There is an experience that goes along with writing an opinion column that never ceases to amaze me. The column I wrote this past week was a good example. It was just something I threw together in desperation. I thought it was about as lame as any I had ever written.
It was about the Youngest Daughter wanting me to find five pounds of sliced American cheese for her late in the afternoon on July Fourth. Even though I did not want to, I drove to another community to find the cheese so her restaurant could serve some special dish.
It was a nothing column to my way of thinking. I typed the appropriate number of words about the issue to get to a rather lame point, and I was done. In other words, I just squeaked by.
Well, guess what happened? You would have thought I wrote another column about that cute red fox family that took up residency around our warehouse near the Burlington-Northern Santa Fe railroad track several years ago. At the time, I caught one of them, early on a summer’s morning, sitting near the tracks as a train headed east. The fox was moving his head from right to left in perfect time with the train cars. Stopped at the tracks, waiting on the train, I watched that fox for quite a long time. I finally decided he was “counting cars.” We had enjoyed watching the foxes parenting their offspring that summer, and I was actually pleased to be able to share them with my six regular readers.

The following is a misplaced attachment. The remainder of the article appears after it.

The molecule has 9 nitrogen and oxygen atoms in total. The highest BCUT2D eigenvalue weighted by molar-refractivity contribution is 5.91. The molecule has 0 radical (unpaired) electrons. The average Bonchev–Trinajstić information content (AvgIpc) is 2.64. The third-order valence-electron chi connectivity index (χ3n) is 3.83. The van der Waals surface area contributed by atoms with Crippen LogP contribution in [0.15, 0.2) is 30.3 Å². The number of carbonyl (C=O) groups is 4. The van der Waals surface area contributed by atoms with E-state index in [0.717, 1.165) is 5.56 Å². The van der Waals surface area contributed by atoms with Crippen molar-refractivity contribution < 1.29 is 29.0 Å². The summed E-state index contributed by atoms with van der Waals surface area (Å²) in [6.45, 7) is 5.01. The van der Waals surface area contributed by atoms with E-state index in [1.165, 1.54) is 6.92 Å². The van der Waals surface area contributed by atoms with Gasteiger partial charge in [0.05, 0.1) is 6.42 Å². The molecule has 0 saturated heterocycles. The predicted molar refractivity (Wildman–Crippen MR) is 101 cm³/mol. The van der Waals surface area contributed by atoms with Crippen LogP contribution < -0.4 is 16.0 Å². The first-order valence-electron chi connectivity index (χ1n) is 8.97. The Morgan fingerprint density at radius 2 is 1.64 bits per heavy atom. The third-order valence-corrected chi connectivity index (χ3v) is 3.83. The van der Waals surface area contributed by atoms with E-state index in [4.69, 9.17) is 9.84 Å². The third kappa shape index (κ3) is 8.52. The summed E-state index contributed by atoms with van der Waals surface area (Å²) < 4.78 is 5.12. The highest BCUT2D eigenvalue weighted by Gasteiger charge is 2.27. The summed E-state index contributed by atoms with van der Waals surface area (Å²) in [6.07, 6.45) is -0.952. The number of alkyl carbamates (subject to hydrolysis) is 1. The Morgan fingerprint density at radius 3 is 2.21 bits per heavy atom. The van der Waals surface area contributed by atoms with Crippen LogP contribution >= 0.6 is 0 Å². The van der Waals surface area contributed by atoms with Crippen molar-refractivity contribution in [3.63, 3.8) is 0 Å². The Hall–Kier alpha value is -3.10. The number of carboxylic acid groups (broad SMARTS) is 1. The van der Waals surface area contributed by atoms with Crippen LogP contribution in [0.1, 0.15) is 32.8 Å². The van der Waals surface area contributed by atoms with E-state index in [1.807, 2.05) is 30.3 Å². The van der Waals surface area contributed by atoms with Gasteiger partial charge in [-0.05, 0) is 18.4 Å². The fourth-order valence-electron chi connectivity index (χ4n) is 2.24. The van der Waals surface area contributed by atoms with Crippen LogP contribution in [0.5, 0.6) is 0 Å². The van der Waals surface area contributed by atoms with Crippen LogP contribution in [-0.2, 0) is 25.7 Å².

Oddly enough, this opinion column struck the fancy of many readers. It is long-buried in the newspaper archives, but former residents, alums, and even current residents still comment on how it made them feel as if they were sitting with me at the railroad crossing, watching the fox that summer morning. At the time, I thought it was just an OK excuse for an opinion column. I have been surprised by its popularity.
This week I am looking at a similar issue, except this one is about the need for sliced cheese. Yes, it is true. A kind comment by a social media friend about “cheese and moms” sent friends from my high school, college, and adult years looking for an online copy to read. There was a flurry of comments, emails, and private messages. I wonder what it is that triggers such a response. What is it about a topic that makes people want to tell me what they think?
I think the printed word is dying. I think newspapers are less relevant than ever before, but not nearly as irrelevant as they will be in the future. It is just the way of the world. However, when something pops up about a nearly nothing local issue and people start coming out of the woodwork to either comment in person or on social media, I wonder whether I am wrong.
I appreciate all of you who tell me what you think, whether it is about college hoops, foxes, city government, taxes, cheese, Ol’ What’s His Name, or any other topic. I may not agree with you, but I am glad to have you still reading.
Thanks also to readers from my past who check in now and then to see whether I have written about them. You are next — yes, you are.